Last Saturday, Ricky Burns was a heavy favorite entering his WBO lightweight title defense against untested Puerto Rican Jose Gonzalez.
Fighting in front of his adoring fans in Glasgow, Scotland, Burns (36-2, 11 KO) was making an eagerly anticipated return, after proposed bouts against Liam Walsh and Miguel Vazquez—the latter being a unification clash—fell through.
Settling for a bout against the obscure Gonzalez (22-1, 17 KO) had to be a letdown for Burns. Prior to challenging Burns, Gonzalez had never fought outside of Puerto Rico, and his level of competition had been mediocre at best. Still, Gonzalez, a strong puncher with a 73.9 knockout percentage, gave Burns fits.
Burns' mighty struggle against Gonzalez is a devastating blow for a fighter who seemed to be on a collision course with Adrien Broner, both at 130 and 135 pounds. Whether one feels that Burns blatantly ducked Broner or not, the reality is that Burns’ pedestrian performance against Gonzalez justifies Broner’s decision to abandon the lightweight division.
On June 22 at the Barclay’s Centre, Broner (26-0, 22 KO) will jump two weight classes to challenge Paulie Malignaggi for the Brooklyn native’s WBA welterweight title. It is rare to see a boxer leapfrog divisions in this manner, but Broner has made a fairly logical choice.
Malignaggi is a skilled, viable champion, though he lacks punching power. From a size and strength standpoint, this is could be a relatively safe foray for Broner at 147 pounds.
While the move to welterweight is a tad odd, especially considering Broner bypassed the talent-rich junior welterweight division, expect the move to be temporary. That said, a win over Malignaggi in Brooklyn will continue to enhance Broner’s profile and create even greater demand for him to fight the marquee names at 140.
While all of this has left Burns in the dust, Broner has made the intelligent choice. The lightweight division is ultra thin, and with Burns’ struggles over the weekend, Broner-Burns only remains a marquee fight in the United Kingdom.
Broner would have steamrolled the version of Burns that plodded along for the first six rounds against Gonzalez. Burns was repeatedly tagged with counter right hands, which was largely due to his predictable and stiff advances. Standing tall with minimal head movement and feints, Burns provided a central target for Gonzalez to pick apart.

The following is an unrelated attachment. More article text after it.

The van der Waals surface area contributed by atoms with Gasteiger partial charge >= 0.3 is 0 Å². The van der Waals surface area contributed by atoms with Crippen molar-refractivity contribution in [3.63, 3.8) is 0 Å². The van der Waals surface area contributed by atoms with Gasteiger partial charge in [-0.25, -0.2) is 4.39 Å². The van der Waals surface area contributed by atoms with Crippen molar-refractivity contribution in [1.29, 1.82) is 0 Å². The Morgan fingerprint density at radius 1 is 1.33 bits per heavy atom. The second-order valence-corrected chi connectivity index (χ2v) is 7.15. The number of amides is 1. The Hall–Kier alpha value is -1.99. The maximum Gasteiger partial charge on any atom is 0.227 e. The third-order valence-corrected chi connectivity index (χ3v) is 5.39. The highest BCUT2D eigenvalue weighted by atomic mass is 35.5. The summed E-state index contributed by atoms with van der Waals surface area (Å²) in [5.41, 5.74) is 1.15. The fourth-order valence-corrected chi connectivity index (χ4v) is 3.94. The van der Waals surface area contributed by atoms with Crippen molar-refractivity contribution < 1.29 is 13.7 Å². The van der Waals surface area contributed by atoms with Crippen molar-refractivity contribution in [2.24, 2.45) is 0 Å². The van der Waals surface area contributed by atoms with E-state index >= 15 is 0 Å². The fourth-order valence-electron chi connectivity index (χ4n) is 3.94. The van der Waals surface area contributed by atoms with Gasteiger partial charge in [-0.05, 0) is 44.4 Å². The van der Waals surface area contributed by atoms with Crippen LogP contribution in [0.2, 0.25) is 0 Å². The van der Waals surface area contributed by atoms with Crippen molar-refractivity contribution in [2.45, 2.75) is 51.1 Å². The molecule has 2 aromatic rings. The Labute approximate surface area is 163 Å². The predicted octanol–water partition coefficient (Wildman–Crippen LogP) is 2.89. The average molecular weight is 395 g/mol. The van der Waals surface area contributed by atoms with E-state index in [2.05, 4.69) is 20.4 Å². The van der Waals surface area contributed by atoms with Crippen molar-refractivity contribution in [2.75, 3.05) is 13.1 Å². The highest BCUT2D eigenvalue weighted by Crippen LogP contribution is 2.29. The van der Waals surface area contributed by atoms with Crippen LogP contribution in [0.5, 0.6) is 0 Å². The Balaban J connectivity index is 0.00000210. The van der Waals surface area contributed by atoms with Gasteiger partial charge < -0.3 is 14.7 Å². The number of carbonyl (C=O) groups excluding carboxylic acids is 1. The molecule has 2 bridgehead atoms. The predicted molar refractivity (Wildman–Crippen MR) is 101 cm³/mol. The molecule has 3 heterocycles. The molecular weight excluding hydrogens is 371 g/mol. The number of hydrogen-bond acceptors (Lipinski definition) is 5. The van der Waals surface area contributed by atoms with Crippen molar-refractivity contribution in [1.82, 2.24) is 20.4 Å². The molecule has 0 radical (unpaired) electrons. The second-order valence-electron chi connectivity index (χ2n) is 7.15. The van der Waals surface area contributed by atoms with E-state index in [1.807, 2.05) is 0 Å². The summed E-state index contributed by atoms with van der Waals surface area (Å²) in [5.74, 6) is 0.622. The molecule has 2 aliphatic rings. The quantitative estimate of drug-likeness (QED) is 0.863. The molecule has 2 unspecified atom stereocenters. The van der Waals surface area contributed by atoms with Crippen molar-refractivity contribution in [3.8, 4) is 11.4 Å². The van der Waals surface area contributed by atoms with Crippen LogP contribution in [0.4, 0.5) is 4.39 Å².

Perhaps more alarming was Burns’ inaccuracy. He failed to use his jab as an effective range finder, falling short with the punch and his follow-up straight right hands. Through six rounds, Burns had only landed 20 of 210 punches for a shocking connect percentage of nine. As Burns continued to misfire, Gonzalez started to show more variety by landing knifing uppercuts and easily splitting Burns’ guard.
The fight, however, started to turn somewhat in the seventh round. While Burns did absorb tremendous punishment, the round seemed to completely sap Gonzalez, who did little over the next two stanzas before quitting on his stool due to injury.
Burns does deserve credit for showing resilience and a quality chin, and Gonzalez must be also commended for his surprisingly slick boxing ability and overall poise. The fact remains, however, that Broner, with his combination of accuracy, variety and power, would have decisively capitalized where Gonzalez couldn’t.
Broner-Burns will always be a massive fight in the UK, and with good reason. Burns has a rabid fanbase, but his recent performance has likely made him completely suspect in the eyes of North American fans and pundits. At this juncture, Broner is on a path of seeking major fights against opponents seen as viable. For now, Burns doesn’t help him with this.
There is, perhaps, a desire to see Broner commit to a division and clean it out, but his burgeoning popularity has already put him on the cusp of being a pick-and-choose fighter who is likely to add and drop weight to make the most attractive and lucrative bouts possible.
That said, Broner’s stand might end up coming at junior welterweight, where there are several legitimate and attractive challenges. Should Broner look sharp at 147, a move down to the division he bypassed will be both logical and anticipated. Promotional logistics aside, imagine Broner matched against the likes of Lucas Matthysse, Lamont Peterson, Amir Khan or Danny Garcia.
There was a time when Burns, Miguel Vazquez and Broner all had fights scheduled within two or so months of each other, which seemed to pave a clear path towards a string of unification fights. It appeared logical that Broner would quickly become the lineal lightweight champion and then move up, which would have cemented his reputation as a championship-level fighter before he started pursuing genuinely elite matchups.
But it appears nothing with Broner will go according to any script. He is an ultra-talented, atypical fighter, and his decision to move up in weight now seems especially wise. Maybe Broner is just ready to ascend to the sport’s pinnacle a little bit before any of us thought.